David Salman's Favorite Gardening Resources
In the ever expanding world of horticulture, it's good to have reliable references to check plant and gardening information. A large number of gardening books have become outdated, but the books listed here have been especially useful to me.
A quick work about plant facts on the internet. As with any subject, information on the web is often not fact checked if it's not an official organization, so don't take the first source that comes up as gospel. Always reference a few different sources to make sure the facts are correct.
These are some of the sources I refer to when looking for information:
Missouri Botanic Garden website - an excellent source for information on individual plants: missouribotanicalgarden.org
US Department of Agriculture, Natural Resources Conservation Service, Plants Data Base - an excellent source for determining where a plant is native in the US: plants.usda.gov/
The Southwest Environmental Information Network (SEINet) - an invaluable source of native plant information for Arizona and adjoining states: swbiodiversity.org
The Undaunted Garden: Planting for Weather-Resilient Beauty, by Lauren Springer Ogden - an excellent read especially for gardeners new to the western US. Many useful plant lists.
Plant Driven Design, by Scott Ogden and Lauren Springer Ogden - a must read book for anyone embarking on a new landscaping project.
Durable Plants for the Garden, a Plant Select® Guide - a reference text with excellent photos of all the Plant Select (Denver Botanic Garden/Colorado State University) program's recommended plants.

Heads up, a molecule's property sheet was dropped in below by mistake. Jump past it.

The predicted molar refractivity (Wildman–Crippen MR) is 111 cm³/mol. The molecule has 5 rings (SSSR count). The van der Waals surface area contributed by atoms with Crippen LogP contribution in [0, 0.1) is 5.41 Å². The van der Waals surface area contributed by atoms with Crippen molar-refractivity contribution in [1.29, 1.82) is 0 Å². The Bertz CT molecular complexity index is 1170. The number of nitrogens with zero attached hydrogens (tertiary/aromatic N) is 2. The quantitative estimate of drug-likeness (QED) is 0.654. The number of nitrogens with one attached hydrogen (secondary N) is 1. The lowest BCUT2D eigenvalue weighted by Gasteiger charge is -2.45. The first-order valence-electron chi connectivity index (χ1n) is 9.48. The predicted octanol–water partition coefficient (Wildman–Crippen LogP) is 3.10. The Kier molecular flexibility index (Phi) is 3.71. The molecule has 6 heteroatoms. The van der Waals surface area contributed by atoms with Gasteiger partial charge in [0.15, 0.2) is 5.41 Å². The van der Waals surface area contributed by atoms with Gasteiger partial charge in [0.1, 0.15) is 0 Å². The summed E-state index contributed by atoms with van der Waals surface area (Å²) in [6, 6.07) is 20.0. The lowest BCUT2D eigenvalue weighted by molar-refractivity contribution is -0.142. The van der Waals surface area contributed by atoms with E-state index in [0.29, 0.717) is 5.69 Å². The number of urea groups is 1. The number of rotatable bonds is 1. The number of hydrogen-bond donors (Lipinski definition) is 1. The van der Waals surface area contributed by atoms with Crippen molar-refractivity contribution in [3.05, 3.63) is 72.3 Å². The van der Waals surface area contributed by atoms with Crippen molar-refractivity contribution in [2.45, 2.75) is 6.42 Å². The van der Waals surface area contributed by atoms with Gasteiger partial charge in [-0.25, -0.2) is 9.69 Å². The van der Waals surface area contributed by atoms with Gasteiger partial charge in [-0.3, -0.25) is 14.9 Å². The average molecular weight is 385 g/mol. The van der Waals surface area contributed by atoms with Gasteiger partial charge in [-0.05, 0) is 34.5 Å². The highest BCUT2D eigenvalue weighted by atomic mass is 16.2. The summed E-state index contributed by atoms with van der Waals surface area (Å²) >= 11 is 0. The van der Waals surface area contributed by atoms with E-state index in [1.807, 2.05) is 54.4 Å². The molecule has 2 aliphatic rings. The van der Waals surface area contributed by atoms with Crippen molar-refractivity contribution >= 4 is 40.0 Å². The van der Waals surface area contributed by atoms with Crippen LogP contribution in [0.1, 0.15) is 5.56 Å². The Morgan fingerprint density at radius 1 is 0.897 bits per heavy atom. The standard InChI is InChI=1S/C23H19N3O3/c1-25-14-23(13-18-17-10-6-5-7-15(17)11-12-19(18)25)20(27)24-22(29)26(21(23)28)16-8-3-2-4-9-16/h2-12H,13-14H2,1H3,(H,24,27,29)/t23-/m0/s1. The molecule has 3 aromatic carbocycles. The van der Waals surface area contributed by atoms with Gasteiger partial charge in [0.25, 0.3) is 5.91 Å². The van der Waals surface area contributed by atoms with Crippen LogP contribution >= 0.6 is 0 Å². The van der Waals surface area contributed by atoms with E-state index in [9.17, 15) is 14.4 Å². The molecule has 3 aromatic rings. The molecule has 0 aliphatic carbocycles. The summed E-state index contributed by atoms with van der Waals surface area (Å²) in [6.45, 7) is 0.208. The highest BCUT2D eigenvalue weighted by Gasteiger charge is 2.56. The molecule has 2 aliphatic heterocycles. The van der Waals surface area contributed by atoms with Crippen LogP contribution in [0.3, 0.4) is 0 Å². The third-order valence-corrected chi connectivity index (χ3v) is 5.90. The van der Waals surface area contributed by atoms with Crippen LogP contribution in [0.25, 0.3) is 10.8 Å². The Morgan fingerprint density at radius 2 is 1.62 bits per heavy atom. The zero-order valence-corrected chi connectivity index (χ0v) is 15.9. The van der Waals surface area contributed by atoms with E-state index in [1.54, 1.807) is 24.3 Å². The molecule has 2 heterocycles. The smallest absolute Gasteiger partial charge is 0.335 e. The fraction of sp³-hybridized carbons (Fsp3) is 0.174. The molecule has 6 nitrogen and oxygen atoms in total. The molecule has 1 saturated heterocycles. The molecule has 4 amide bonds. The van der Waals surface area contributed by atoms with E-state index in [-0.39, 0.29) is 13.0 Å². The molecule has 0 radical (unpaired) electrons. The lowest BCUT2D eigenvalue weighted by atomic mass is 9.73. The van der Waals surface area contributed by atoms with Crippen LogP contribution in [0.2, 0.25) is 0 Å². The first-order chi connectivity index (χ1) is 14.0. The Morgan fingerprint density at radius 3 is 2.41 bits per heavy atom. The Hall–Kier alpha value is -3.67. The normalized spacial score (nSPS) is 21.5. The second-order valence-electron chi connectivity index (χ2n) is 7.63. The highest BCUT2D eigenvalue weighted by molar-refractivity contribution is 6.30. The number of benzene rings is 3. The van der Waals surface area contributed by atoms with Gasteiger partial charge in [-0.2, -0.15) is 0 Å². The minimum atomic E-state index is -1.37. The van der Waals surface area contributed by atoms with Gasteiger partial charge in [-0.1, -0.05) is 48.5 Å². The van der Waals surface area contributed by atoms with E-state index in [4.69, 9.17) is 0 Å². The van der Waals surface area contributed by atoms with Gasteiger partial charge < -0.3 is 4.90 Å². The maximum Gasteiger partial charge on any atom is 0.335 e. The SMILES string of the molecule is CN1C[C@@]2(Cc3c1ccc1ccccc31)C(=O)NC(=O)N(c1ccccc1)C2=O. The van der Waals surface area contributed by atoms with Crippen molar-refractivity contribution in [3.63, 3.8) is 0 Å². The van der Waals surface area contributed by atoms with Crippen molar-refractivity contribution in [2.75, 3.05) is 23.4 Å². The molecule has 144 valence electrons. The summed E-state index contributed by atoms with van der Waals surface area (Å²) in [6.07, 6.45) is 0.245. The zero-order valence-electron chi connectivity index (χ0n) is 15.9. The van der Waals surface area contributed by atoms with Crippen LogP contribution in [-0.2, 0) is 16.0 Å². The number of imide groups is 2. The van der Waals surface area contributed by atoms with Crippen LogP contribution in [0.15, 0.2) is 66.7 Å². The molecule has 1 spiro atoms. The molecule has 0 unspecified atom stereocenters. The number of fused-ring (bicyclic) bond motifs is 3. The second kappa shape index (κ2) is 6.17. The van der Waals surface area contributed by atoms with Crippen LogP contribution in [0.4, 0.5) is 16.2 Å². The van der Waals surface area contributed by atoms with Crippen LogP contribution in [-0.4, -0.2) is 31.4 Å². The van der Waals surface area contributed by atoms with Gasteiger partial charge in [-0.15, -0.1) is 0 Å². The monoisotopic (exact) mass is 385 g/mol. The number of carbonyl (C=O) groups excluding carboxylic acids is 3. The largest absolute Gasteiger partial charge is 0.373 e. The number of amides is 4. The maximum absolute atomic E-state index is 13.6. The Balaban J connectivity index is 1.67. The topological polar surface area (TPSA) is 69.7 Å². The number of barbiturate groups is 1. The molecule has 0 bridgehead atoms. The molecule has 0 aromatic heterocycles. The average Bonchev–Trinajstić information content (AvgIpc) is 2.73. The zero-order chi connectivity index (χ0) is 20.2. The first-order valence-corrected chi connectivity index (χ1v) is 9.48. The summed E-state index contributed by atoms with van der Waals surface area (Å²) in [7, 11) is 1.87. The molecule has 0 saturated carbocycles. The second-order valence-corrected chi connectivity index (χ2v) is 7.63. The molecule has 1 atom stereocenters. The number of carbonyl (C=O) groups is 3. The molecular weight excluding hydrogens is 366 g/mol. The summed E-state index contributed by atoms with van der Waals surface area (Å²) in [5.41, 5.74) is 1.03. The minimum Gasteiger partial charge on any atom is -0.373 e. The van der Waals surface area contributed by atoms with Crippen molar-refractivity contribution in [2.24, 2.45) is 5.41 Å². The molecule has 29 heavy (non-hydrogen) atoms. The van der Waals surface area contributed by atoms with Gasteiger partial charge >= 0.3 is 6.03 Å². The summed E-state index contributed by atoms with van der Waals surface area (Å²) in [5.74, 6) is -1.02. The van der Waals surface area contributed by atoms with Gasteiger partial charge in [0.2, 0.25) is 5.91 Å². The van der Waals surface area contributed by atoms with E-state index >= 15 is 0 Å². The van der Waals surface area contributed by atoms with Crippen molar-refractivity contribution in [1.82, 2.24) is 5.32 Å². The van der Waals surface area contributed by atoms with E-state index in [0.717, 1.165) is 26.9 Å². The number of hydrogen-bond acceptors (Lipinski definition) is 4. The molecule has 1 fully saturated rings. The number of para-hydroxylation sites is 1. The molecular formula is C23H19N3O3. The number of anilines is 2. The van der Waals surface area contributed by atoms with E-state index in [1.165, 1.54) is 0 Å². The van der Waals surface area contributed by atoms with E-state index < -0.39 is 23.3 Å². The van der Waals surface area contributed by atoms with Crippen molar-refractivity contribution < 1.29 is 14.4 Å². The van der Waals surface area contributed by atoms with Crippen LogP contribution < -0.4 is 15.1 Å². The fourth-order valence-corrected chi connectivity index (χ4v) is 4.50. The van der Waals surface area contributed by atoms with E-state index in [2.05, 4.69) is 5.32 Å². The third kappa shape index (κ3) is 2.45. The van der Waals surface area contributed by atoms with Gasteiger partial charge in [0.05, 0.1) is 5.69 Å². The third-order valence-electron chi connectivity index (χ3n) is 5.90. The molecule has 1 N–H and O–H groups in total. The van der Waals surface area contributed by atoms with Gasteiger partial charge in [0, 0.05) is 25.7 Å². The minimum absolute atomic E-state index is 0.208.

Primarily focused on the western US.
Natural by Design: Beauty and Balance in Southwest Gardens, Judith Phillips - an excellent reference book on naturalistic landscape design. The companion book of plants is a favorite reference for information on propagation and cultural needs in the garden.
Sunset Western Garden Book, Sunset Magazine - an excellent resource for western plant information, especially California. Ignore their confusing zone system (unless you live in CA) as it doesn't jive with the USDA winter hardiness zones used by High Country Gardens and most other horticultural companies. They also have an excellent online version at: sunset.com/garden/sunset-plant-finder
The Color Encyclopedia of Ornamental Grasses: Sedges, Rushes, Restios, Cat-Tails and Selected Bamboos by Rick Darke - an essential guide to ornamental grasses, their classification with descriptions of a huge number of specific species and cultivars.
Santa Fe County Agricultural Extension Service, New Mexico State University - Most states have Agricultural extension agents associated with state universities. The Master Gardener programs are often associated with the Ag Extension Service where you can meet fellow gardeners.
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